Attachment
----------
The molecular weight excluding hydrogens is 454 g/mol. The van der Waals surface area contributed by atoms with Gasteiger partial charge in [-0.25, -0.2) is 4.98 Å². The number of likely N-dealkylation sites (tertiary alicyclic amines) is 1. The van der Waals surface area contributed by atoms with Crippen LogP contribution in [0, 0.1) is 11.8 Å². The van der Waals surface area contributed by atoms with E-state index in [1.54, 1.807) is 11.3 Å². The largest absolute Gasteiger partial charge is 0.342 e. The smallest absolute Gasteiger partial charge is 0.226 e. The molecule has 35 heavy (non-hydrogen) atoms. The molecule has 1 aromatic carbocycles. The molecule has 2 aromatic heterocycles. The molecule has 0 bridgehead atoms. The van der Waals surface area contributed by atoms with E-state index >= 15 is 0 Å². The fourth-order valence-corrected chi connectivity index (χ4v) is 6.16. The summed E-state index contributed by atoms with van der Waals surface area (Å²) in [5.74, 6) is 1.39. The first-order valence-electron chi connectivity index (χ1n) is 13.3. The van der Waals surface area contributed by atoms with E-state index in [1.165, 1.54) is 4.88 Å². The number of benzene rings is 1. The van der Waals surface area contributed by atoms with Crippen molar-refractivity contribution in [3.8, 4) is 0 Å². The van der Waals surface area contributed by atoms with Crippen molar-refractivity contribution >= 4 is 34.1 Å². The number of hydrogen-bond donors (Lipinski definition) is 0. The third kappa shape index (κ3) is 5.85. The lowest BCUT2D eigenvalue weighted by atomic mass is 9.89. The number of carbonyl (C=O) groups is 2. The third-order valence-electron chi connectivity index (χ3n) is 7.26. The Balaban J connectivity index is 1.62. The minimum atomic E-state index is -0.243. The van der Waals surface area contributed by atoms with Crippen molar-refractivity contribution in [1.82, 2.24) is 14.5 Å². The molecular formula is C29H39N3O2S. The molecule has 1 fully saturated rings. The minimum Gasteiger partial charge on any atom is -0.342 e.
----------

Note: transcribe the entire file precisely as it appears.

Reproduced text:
The molecular weight excluding hydrogens is 454 g/mol. The van der Waals surface area contributed by atoms with Gasteiger partial charge in [-0.25, -0.2) is 4.98 Å². The number of likely N-dealkylation sites (tertiary alicyclic amines) is 1. The van der Waals surface area contributed by atoms with Crippen LogP contribution in [0, 0.1) is 11.8 Å². The van der Waals surface area contributed by atoms with E-state index in [1.54, 1.807) is 11.3 Å². The largest absolute Gasteiger partial charge is 0.342 e. The smallest absolute Gasteiger partial charge is 0.226 e. The molecule has 35 heavy (non-hydrogen) atoms. The molecule has 1 aromatic carbocycles. The molecule has 2 aromatic heterocycles. The molecule has 0 bridgehead atoms. The van der Waals surface area contributed by atoms with E-state index >= 15 is 0 Å². The fourth-order valence-corrected chi connectivity index (χ4v) is 6.16. The summed E-state index contributed by atoms with van der Waals surface area (Å²) in [5.74, 6) is 1.39. The first-order valence-electron chi connectivity index (χ1n) is 13.3. The van der Waals surface area contributed by atoms with E-state index in [1.165, 1.54) is 4.88 Å². The number of benzene rings is 1. The van der Waals surface area contributed by atoms with Crippen molar-refractivity contribution in [3.8, 4) is 0 Å². The van der Waals surface area contributed by atoms with Crippen molar-refractivity contribution >= 4 is 34.1 Å². The number of hydrogen-bond donors (Lipinski definition) is 0. The third kappa shape index (κ3) is 5.85. The lowest BCUT2D eigenvalue weighted by atomic mass is 9.89. The number of carbonyl (C=O) groups is 2. The third-order valence-electron chi connectivity index (χ3n) is 7.26. The Balaban J connectivity index is 1.62. The minimum atomic E-state index is -0.243. The van der Waals surface area contributed by atoms with Crippen molar-refractivity contribution in [1.82, 2.24) is 14.5 Å². The molecular formula is C29H39N3O2S. The molecule has 1 fully saturated rings. The minimum Gasteiger partial charge on any atom is -0.342 e.